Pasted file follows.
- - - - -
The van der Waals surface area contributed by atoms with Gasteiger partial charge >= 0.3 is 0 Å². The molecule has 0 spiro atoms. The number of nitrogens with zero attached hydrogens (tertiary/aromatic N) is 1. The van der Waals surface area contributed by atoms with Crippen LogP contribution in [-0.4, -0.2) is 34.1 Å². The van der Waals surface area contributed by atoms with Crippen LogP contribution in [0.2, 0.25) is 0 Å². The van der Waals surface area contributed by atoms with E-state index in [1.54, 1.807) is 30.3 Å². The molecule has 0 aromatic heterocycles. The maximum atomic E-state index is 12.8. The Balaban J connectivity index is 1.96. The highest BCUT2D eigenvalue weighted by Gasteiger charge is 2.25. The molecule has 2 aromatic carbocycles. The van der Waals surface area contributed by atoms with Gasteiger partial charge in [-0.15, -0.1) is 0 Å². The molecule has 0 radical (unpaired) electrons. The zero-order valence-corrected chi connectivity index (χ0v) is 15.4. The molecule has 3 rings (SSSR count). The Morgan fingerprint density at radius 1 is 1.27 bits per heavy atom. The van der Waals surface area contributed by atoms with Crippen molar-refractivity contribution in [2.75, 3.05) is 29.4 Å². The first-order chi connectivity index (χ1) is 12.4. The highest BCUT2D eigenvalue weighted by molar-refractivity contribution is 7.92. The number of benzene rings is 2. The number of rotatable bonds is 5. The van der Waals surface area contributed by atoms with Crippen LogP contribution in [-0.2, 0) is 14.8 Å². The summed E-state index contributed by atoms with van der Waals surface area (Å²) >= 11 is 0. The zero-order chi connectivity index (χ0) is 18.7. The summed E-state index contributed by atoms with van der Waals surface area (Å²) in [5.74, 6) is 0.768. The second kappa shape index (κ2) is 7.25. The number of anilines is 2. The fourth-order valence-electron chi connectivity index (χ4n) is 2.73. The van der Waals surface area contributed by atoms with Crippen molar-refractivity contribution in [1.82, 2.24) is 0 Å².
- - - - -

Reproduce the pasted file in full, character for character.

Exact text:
The van der Waals surface area contributed by atoms with Gasteiger partial charge >= 0.3 is 0 Å². The molecule has 0 spiro atoms. The number of nitrogens with zero attached hydrogens (tertiary/aromatic N) is 1. The van der Waals surface area contributed by atoms with Crippen LogP contribution in [-0.4, -0.2) is 34.1 Å². The van der Waals surface area contributed by atoms with Crippen LogP contribution in [0.2, 0.25) is 0 Å². The van der Waals surface area contributed by atoms with E-state index in [1.54, 1.807) is 30.3 Å². The molecule has 0 aromatic heterocycles. The maximum atomic E-state index is 12.8. The Balaban J connectivity index is 1.96. The highest BCUT2D eigenvalue weighted by Gasteiger charge is 2.25. The molecule has 2 aromatic carbocycles. The van der Waals surface area contributed by atoms with Gasteiger partial charge in [-0.15, -0.1) is 0 Å². The molecule has 0 radical (unpaired) electrons. The zero-order valence-corrected chi connectivity index (χ0v) is 15.4. The molecule has 3 rings (SSSR count). The Morgan fingerprint density at radius 1 is 1.27 bits per heavy atom. The van der Waals surface area contributed by atoms with Crippen molar-refractivity contribution in [2.75, 3.05) is 29.4 Å². The first-order chi connectivity index (χ1) is 12.4. The highest BCUT2D eigenvalue weighted by molar-refractivity contribution is 7.92. The number of benzene rings is 2. The number of rotatable bonds is 5. The van der Waals surface area contributed by atoms with Crippen LogP contribution in [-0.2, 0) is 14.8 Å². The summed E-state index contributed by atoms with van der Waals surface area (Å²) >= 11 is 0. The zero-order chi connectivity index (χ0) is 18.7. The summed E-state index contributed by atoms with van der Waals surface area (Å²) in [5.74, 6) is 0.768. The second kappa shape index (κ2) is 7.25. The number of anilines is 2. The fourth-order valence-electron chi connectivity index (χ4n) is 2.73. The van der Waals surface area contributed by atoms with Crippen molar-refractivity contribution in [1.82, 2.24) is 0 Å².